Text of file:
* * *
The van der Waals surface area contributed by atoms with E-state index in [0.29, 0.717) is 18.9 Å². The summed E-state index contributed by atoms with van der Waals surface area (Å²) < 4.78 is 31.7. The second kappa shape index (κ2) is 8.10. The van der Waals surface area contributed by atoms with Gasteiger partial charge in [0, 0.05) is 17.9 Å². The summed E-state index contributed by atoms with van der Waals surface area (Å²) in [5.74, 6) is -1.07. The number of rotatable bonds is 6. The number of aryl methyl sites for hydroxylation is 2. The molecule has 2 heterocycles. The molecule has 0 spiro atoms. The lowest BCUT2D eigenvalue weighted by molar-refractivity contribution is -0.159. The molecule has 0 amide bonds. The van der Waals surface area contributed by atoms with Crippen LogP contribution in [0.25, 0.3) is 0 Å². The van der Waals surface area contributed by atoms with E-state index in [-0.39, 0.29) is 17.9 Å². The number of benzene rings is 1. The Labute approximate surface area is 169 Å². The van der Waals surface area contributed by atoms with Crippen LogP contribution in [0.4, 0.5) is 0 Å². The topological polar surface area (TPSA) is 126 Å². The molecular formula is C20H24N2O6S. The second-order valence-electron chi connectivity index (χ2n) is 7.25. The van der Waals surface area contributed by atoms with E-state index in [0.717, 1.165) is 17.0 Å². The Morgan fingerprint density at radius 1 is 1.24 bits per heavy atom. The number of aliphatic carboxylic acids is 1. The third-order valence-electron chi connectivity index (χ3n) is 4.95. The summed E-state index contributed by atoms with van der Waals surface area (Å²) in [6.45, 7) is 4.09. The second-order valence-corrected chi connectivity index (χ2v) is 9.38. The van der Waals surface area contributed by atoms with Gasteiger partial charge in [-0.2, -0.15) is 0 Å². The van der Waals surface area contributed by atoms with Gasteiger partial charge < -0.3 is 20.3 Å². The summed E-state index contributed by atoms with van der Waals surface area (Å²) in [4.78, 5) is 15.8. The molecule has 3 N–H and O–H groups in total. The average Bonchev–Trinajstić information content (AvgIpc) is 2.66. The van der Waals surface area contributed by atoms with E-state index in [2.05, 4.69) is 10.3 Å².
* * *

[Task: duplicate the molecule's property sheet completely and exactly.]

The van der Waals surface area contributed by atoms with E-state index in [0.29, 0.717) is 18.9 Å². The summed E-state index contributed by atoms with van der Waals surface area (Å²) < 4.78 is 31.7. The second kappa shape index (κ2) is 8.10. The van der Waals surface area contributed by atoms with Gasteiger partial charge in [0, 0.05) is 17.9 Å². The summed E-state index contributed by atoms with van der Waals surface area (Å²) in [5.74, 6) is -1.07. The number of rotatable bonds is 6. The number of aryl methyl sites for hydroxylation is 2. The molecule has 2 heterocycles. The molecule has 0 spiro atoms. The lowest BCUT2D eigenvalue weighted by molar-refractivity contribution is -0.159. The molecule has 0 amide bonds. The van der Waals surface area contributed by atoms with Crippen LogP contribution in [0.25, 0.3) is 0 Å². The van der Waals surface area contributed by atoms with E-state index in [-0.39, 0.29) is 17.9 Å². The number of benzene rings is 1. The Labute approximate surface area is 169 Å². The van der Waals surface area contributed by atoms with Crippen LogP contribution in [0.4, 0.5) is 0 Å². The topological polar surface area (TPSA) is 126 Å². The molecular formula is C20H24N2O6S. The second-order valence-electron chi connectivity index (χ2n) is 7.25. The van der Waals surface area contributed by atoms with E-state index in [0.717, 1.165) is 17.0 Å². The Morgan fingerprint density at radius 1 is 1.24 bits per heavy atom. The number of aliphatic carboxylic acids is 1. The third-order valence-electron chi connectivity index (χ3n) is 4.95. The summed E-state index contributed by atoms with van der Waals surface area (Å²) in [6.45, 7) is 4.09. The second-order valence-corrected chi connectivity index (χ2v) is 9.38. The van der Waals surface area contributed by atoms with Gasteiger partial charge in [-0.2, -0.15) is 0 Å². The van der Waals surface area contributed by atoms with Gasteiger partial charge < -0.3 is 20.3 Å². The summed E-state index contributed by atoms with van der Waals surface area (Å²) in [4.78, 5) is 15.8. The molecule has 3 N–H and O–H groups in total. The average Bonchev–Trinajstić information content (AvgIpc) is 2.66. The van der Waals surface area contributed by atoms with E-state index in [2.05, 4.69) is 10.3 Å².